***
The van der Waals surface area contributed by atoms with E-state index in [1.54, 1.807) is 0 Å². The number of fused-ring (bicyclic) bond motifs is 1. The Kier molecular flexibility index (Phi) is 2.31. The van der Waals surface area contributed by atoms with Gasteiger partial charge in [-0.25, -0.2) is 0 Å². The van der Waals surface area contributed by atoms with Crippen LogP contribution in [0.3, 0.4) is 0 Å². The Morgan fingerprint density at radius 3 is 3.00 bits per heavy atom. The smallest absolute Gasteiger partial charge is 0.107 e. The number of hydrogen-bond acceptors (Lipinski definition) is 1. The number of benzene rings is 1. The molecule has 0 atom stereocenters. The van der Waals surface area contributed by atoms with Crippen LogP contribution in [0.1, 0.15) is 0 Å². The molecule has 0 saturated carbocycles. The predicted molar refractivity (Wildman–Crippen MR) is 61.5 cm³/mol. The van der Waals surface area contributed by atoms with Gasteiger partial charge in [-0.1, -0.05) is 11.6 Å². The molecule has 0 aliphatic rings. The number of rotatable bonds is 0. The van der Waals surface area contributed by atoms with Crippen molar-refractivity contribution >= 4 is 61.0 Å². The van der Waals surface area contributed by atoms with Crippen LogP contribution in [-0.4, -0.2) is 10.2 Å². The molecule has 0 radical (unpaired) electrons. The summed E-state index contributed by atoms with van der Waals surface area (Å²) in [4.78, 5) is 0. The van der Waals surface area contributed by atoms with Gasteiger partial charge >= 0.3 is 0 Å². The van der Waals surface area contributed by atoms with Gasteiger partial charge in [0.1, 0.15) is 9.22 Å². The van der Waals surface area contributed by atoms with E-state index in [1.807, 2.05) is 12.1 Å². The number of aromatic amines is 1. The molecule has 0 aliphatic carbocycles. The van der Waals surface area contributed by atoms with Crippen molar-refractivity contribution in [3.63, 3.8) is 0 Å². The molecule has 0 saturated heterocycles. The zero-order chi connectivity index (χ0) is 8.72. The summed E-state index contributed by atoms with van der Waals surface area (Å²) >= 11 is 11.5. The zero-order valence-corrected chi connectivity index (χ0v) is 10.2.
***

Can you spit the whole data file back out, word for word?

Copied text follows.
The van der Waals surface area contributed by atoms with E-state index in [1.54, 1.807) is 0 Å². The number of fused-ring (bicyclic) bond motifs is 1. The Kier molecular flexibility index (Phi) is 2.31. The van der Waals surface area contributed by atoms with Gasteiger partial charge in [-0.25, -0.2) is 0 Å². The van der Waals surface area contributed by atoms with Crippen LogP contribution in [0.3, 0.4) is 0 Å². The Morgan fingerprint density at radius 3 is 3.00 bits per heavy atom. The smallest absolute Gasteiger partial charge is 0.107 e. The number of hydrogen-bond acceptors (Lipinski definition) is 1. The number of benzene rings is 1. The molecule has 0 atom stereocenters. The van der Waals surface area contributed by atoms with Crippen LogP contribution in [0.1, 0.15) is 0 Å². The molecule has 0 saturated carbocycles. The predicted molar refractivity (Wildman–Crippen MR) is 61.5 cm³/mol. The van der Waals surface area contributed by atoms with Gasteiger partial charge in [-0.1, -0.05) is 11.6 Å². The molecule has 0 aliphatic rings. The number of rotatable bonds is 0. The van der Waals surface area contributed by atoms with Crippen molar-refractivity contribution >= 4 is 61.0 Å². The van der Waals surface area contributed by atoms with Crippen LogP contribution in [-0.4, -0.2) is 10.2 Å². The molecule has 0 radical (unpaired) electrons. The summed E-state index contributed by atoms with van der Waals surface area (Å²) in [4.78, 5) is 0. The van der Waals surface area contributed by atoms with Gasteiger partial charge >= 0.3 is 0 Å². The van der Waals surface area contributed by atoms with Gasteiger partial charge in [0.1, 0.15) is 9.22 Å². The van der Waals surface area contributed by atoms with E-state index in [1.807, 2.05) is 12.1 Å². The number of aromatic amines is 1. The molecule has 0 aliphatic carbocycles. The van der Waals surface area contributed by atoms with Crippen molar-refractivity contribution in [3.63, 3.8) is 0 Å². The molecule has 0 saturated heterocycles. The zero-order chi connectivity index (χ0) is 8.72. The summed E-state index contributed by atoms with van der Waals surface area (Å²) >= 11 is 11.5. The zero-order valence-corrected chi connectivity index (χ0v) is 10.2.